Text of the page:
• Researchers in Poland found evidence that APSCs are involved in repair of the retina of the eye.
    • Scientists from Poland found that APSCs are released into the blood stream after a stroke as a potential repair mechanism.
  • 2008
    • Scientists from the University of Louisville realized that APSCs likely have the potential as an anti-aging treatment due to their known ability to repair and regenerate tissue.

Adult Multipotent Stem Cells

Adult multipotent stem cells are found in our bone marrow, blood, fat, organs and other tissues.  Typically, the offspring of multipotent stem cells give rise to certain cell types whose specialization potential is limited to the range of cells in its lineage.  Examples include adult mesenchymal stem cells (MSCs) and hematopoietic stem cells (HSCs).  Below are a few highlights:

  • 2010’s
    • Trials continue to extend the range of treatments using MSCs, both singly and in combination with other forms of treatment.  Examples include many of those listed above under, “Diseases That Have Been Treated by Stem Cells”.  Studies are also ongoing for the use of MSCs as drug delivery vehicles.
  • 2000’s
    • Trials of MSC transplants to treat immunological diseases are conducted with good success.
    • Groups around the world investigate MSC transplantation for the treatment of myriad diseases based on a new-found appreciation for MSCs’ pleiotropic functions that enhance endogenous repair and attenuate immunological dysfunction.  Examples include Crohn’s disease, type I diabetes mellitus (IDDM), myocardial infarction (MI), and chronic obstructive pulmonary disease (COPD). 
    • Early trials established a good record of safety for direct MSC injection.  
    • MSCs were granted expanded access for use in paediatric steroid-refractive GvHD by the US FDA.
  • 1990’s
    • First human trials of MSC conducted for patients having bone marrow transplants.  First evidence of MSCs avoiding immune rejection and the potential held for a broad range of treatments.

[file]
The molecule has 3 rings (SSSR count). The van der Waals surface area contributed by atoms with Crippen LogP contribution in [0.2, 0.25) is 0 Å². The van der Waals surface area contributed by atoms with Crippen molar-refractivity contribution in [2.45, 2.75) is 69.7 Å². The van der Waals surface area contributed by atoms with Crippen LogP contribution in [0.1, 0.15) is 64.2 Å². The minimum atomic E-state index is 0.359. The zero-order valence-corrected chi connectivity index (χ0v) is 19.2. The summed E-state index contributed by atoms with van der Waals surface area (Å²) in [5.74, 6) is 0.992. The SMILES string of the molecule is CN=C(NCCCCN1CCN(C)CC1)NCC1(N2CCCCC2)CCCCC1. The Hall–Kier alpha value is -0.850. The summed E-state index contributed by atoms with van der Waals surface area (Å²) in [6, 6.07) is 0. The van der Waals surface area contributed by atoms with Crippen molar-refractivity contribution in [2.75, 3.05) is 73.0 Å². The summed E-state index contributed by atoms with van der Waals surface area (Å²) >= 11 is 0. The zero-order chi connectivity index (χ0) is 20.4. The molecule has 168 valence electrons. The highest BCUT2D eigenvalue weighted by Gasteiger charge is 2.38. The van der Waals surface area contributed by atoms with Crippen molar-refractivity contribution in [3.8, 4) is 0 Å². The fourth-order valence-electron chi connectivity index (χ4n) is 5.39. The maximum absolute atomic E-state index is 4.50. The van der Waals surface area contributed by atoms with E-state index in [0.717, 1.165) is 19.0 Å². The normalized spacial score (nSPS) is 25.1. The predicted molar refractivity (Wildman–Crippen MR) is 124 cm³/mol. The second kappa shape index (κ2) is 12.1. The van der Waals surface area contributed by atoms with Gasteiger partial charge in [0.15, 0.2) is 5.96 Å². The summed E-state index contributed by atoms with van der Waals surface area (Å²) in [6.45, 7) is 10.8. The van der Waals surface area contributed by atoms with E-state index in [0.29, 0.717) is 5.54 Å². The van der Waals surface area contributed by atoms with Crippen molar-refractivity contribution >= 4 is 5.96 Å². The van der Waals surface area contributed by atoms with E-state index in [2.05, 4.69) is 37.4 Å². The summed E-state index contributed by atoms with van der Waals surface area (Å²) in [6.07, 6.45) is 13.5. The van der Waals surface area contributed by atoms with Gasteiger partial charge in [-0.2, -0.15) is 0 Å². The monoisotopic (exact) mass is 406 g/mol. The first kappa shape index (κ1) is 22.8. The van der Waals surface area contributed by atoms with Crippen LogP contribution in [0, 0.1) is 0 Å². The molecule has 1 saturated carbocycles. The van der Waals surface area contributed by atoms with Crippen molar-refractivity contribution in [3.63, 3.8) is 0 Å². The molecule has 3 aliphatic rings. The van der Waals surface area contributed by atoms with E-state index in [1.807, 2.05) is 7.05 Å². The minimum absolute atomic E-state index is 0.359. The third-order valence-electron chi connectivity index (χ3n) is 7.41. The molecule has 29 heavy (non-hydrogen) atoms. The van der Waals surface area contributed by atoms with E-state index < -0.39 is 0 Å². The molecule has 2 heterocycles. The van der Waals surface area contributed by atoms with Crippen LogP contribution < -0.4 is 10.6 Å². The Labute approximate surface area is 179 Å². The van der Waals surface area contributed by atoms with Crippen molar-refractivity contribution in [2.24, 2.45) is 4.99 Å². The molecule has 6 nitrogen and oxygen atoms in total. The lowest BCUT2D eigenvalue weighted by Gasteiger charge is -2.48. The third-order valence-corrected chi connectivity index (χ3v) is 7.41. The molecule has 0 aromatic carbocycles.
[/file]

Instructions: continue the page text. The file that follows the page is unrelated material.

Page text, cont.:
• Human trials were commenced to evaluate the safety and efficacy of MSC therapy. Initially, autologous [persons own cells] MSCs were explored to aid in the formation of blood cells after bone marrow transplants for the treatment of cancer.  Concurrently, researchers conducted a number of groundbreaking studies that leveraged the therapeutic potential of allogeneic [other person’s cells] MSC transplants.  The focus of these early studies was predicated upon the fact that MSCs functioned as stromal stem cells and therefore might be best suited to treat diseases and conditions afflicting connective and blood tissue.  
    • These first studies were important because they provided preliminary evidence of the safety of MSC therapy as well as the basis for good manufacturing processes to generate MSCs for clinical use.
  • 1980’s
    • Maureen Owen, Arnold Caplan elaborate on Friedenstein’s work to further refine isolation methods and identify mesenchymal stem cell markers.  Caplan coined the term, “mesenchymal stem cell”, to describe the subtype of bone marrow cells involved in the process of mesengenesis.
  • 1970’s
    • Friedenstein and associates isolate adherent cells from whole bone marrow culture.
  • 1960’s
    • Friedenstein and associates demonstrate bone marrow formation by transplanting bone marrow stromal cells. These experiments illustrated an “organizing” function of MSCs similar to other lymphoid stromal cells, thereby suggesting that MSCs were a precursor to bone marrow connective-tissue cells.